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21 November 2017updated 02 Jan 2018 12:53pm

Did Labour just miss an opportunity to save Britain’s membership of the customs union?

The party is rowing over Ian Murray's amendment to a ways and means bill.

By Stephen Bush

Labour’s Brexit divides are on display again after the leadership whipped its MPs in opposition to an amendment from one of its own MPs, Ian Murray. (The whip was a one-line whip so MPs – a one-line whip means MPs don’t have to attend and don’t have to ask permission not to be there, a two-line whip means they have to vote but if they ask they can probably be slipped away or paired, a three-line whip means they must be there. It is not the same as whether or not there is a line to take or not: the equal marriage vote was a three-line whip, because Labour MPs had to attend, but a free vote, because they could vote how they wanted.)

On the one hand, Labour’s most committed soft Brexiteers, and the Liberal Democrats and SNP, say that the vote was a missed opportunity to try to keep the United Kingdom in the customs union that reveals Jeremy Corbyn’s true Brexit colours. While Labour’s shadow secretary of state for international trade, Barry Gardiner, says that the amendment was a dog’s dinner that wouldn’t have achieved its stated purpose in any case.

Who’s right? Well, the slight problem is that they both are. It’s true that Corbyn is, privately, by no means committed to the European project. It is also true however that his Euroscepticism is not a particular passion of his, and that if supporting a softer Brexit expedites the fall of the Conservative government, he could bring himself to hum “Ode to Joy” now and again.

But it is also true that Murray’s amendment was a bit of a mess. It would have inserted the words “other than goods originating from the European Union” after the word “goods” throughout line three of the bill, so, for instance “Obligation to declare goods for a customs procedure on import” would become “Obligation to declare goods other than goods originating from the European Union for a Customs procedure on import”. That is to say, the procedures for the treatment of customs from the EU27 would remain unchanged to what they were had we remained in the customs union.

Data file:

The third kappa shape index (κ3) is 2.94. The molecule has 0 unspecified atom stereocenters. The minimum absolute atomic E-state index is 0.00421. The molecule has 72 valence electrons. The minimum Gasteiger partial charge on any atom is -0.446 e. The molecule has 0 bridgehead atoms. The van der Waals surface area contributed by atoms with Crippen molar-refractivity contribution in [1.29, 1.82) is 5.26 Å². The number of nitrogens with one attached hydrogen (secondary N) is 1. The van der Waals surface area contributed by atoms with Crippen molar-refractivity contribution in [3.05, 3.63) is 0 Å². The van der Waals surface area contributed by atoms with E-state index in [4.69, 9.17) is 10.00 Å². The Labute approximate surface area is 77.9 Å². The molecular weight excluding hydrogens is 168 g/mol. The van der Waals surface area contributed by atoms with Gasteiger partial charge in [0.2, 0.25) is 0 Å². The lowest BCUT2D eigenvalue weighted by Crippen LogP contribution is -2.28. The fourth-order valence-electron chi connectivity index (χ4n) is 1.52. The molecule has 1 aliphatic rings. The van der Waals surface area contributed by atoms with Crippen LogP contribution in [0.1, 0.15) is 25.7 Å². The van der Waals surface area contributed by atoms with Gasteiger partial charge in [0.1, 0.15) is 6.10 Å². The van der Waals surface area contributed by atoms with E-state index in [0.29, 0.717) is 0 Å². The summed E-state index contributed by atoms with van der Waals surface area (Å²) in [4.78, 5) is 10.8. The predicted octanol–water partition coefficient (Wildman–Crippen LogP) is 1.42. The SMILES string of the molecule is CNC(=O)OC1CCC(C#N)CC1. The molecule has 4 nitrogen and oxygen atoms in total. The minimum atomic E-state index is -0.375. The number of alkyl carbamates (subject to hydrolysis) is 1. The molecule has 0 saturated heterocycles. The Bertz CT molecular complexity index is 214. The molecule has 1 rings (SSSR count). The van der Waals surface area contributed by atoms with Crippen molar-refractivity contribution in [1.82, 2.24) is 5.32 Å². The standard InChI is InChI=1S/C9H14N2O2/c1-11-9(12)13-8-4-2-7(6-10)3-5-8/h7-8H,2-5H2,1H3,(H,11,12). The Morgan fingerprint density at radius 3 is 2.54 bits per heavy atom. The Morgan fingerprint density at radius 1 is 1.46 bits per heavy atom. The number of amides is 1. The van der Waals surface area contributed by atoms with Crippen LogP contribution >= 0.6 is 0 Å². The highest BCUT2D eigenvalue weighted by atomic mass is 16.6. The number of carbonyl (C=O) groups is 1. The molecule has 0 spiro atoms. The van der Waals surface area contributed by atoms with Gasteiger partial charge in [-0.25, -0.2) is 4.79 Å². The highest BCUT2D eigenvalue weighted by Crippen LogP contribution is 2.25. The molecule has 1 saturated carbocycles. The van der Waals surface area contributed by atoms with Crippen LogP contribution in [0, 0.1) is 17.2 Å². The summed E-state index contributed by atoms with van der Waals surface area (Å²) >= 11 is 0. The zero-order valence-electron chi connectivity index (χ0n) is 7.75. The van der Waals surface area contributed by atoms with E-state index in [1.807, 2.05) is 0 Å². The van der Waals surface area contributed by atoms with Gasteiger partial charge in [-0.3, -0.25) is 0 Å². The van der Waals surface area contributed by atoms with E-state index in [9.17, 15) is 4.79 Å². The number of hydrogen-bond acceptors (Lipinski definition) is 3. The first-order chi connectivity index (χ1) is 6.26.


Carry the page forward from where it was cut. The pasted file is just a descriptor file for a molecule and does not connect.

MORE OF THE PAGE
But it wouldn’t have stopped the United Kingdom leaving, and wouldn’t be enforceable without doing one of two things: either adopting those terms for all goods worldwide, causing economic ruin to many British companies, or seeking to remain in the customs union. As the United Kingdom has triggered Article 50, it cannot necessarily revoke it or change the terms of its exit set out in Theresa May’s Article 50 letter unilaterally. (There is legal confusion on this matter which in practice would have to be settled by the European Court of Justice.)

So what the Murray amendment would have done is seek to retain the United Kingdom’s customs union membership by holding a gun to the government’s head. (In practice, it is unlikely that the EU27 would refuse on this one, as retaining membership of the customs union allows both sides to avoid a hard border on the isle of Ireland.) But the whole endeavour is fraught with risk.

The difficult truth for the Labour leadership is that while they can pick holes in Murray’s approach, they don’t have one either – though they are on paper open to remaining in the customs union. It may well be that having voted to trigger Article 50 means there is no way for parliament to reassert its will. It’s certainly true that no amendment, whether from the Labour frontbench or its backbenches, comes close to being adequate to the task of taking control of the Brexit talks in the legislature and moving this away from the executive.

So it’s fair enough for the Labour leadership to argue that the amendment wouldn’t have worked. But equally, it’s reasonable for Remainers to wonder when, exactly, Labour is going to start taking risks or if the party’s real position is that they can’t really meaningfully shape the outcome so they should steer well clear.

Though of course this is all secondary to the real problem as far as softening Brexit goes, which is that the amendment only attracted two Conservative rebels. And the reluctance of Tory Remainers to do serious damage to their government, coupled with the support for Brexit among many Labour MPs in heavily Leave areas, is the real barrier to a softer Brexit.